The PAP formed Singapore’s first elected government after its landslide victory in the 1959 Legislative Assembly general election. It won 43 out of 51 seats. Its nine-member Cabinet was sworn in at City Hall on 3 June 1959. A key figure among them was 40-year old Dr Goh Keng Swee, former civil servant, who was appointed Minister for Finance.
Though born in Malacca in 1918, Dr Goh and his family settled in Singapore in 1920. A Raffles College graduate, he won a scholarship to study at the London School of Economics and Political Science in Britain. He then set up the Malayan Forum, a political discussion group for students seeking independence for British Malaya, where he got to know Mr Lee Kuan Yew and Dr Toh Chin Chye.
In 1958, Dr Goh resigned from the Civil Service to work full-time for the PAP and in 1959 he contested and won the Kreta Ayer constituency.
Often referred to as the “economic architect” of Singapore, Dr Goh introduced the industrialisation programme to create jobs for Singaporeans. Jurong was then transformed from a mangrove swamp into Singapore’s first industrial estate under his watch. The Economic Development Board was also formed to boost Singapore’s economy and to attract foreign investments.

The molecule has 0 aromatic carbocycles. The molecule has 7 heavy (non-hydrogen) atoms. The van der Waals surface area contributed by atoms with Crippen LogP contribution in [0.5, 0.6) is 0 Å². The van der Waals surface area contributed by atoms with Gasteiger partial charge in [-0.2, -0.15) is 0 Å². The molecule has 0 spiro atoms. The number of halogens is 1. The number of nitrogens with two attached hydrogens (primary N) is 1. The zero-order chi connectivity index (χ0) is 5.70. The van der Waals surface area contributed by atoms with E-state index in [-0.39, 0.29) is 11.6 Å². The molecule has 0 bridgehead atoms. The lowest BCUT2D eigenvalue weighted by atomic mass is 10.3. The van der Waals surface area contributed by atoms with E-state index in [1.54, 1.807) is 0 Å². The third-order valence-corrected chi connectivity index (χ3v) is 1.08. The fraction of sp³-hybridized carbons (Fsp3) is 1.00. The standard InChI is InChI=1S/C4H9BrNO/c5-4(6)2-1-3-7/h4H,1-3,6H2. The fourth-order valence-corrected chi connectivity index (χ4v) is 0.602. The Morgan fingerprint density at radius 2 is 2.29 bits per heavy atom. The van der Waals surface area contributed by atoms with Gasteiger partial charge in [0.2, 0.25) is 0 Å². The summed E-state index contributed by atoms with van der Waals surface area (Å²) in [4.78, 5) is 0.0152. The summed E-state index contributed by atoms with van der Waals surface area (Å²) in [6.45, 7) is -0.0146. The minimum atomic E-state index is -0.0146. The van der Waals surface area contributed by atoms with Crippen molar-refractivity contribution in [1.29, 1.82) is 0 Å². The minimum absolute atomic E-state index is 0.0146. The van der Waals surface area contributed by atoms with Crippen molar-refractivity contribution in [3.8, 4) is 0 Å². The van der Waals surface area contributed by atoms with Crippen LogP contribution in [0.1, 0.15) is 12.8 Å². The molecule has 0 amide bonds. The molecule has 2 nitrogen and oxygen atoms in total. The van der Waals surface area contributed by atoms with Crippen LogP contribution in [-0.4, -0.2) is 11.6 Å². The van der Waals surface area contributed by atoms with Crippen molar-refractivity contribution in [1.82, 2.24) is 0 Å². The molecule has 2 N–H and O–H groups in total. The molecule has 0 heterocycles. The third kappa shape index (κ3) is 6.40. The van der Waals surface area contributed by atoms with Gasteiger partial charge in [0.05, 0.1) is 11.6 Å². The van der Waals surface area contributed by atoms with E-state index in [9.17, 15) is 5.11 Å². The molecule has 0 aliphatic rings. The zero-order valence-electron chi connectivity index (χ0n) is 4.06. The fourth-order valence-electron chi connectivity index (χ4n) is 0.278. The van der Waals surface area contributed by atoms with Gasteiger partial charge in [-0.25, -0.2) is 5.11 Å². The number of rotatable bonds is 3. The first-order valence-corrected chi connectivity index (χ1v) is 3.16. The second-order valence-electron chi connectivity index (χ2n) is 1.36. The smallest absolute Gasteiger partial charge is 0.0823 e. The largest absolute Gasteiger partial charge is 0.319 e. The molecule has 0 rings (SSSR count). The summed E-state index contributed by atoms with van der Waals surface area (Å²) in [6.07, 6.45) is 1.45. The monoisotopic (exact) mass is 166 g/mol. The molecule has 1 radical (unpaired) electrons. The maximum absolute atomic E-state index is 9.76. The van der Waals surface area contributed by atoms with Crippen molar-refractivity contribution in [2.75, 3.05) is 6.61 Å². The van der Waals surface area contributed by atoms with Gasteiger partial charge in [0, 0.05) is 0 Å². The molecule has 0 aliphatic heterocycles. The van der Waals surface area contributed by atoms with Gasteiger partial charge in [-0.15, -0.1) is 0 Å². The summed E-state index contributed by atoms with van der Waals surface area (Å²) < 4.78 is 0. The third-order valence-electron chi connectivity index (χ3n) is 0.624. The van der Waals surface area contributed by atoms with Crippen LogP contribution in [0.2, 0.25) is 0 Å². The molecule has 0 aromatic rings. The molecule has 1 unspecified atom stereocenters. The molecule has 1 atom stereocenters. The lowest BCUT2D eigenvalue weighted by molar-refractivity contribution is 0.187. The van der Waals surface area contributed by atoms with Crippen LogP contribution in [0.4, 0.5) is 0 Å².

Dr Goh’s other appointments were also crucial to Singapore’s long-term nation-building efforts. As Minister for Interior and Defence between August 1965 and August 1967, Dr Goh introduced the idea of National Service to quickly build up Singapore’s defence forces.
Dr Goh, who had second innings as Defence Minister (1970-1979) and Finance Minister (1967-1970) helped to shape the attitudes of Singaporeans and justified the need for Singapore to be a credible defence force in order to provide a stable and secure environment for economic growth.
As Education Minister, between 1979 and 1984, he overhauled the education system. Dr Goh, who was appointed Deputy Prime Minister in 1973, retired from politics in 1984. To mark Dr Goh’s retirement, then-Prime Minister Lee Kuan Yew wrote: “A whole generation of Singaporeans take their present standard of living for granted because you had laid the foundations of the economy of modern Singapore.”
Post-retirement, Dr Goh continued to stay active in public life and served on many public and private boards. He died on 14 May 2010.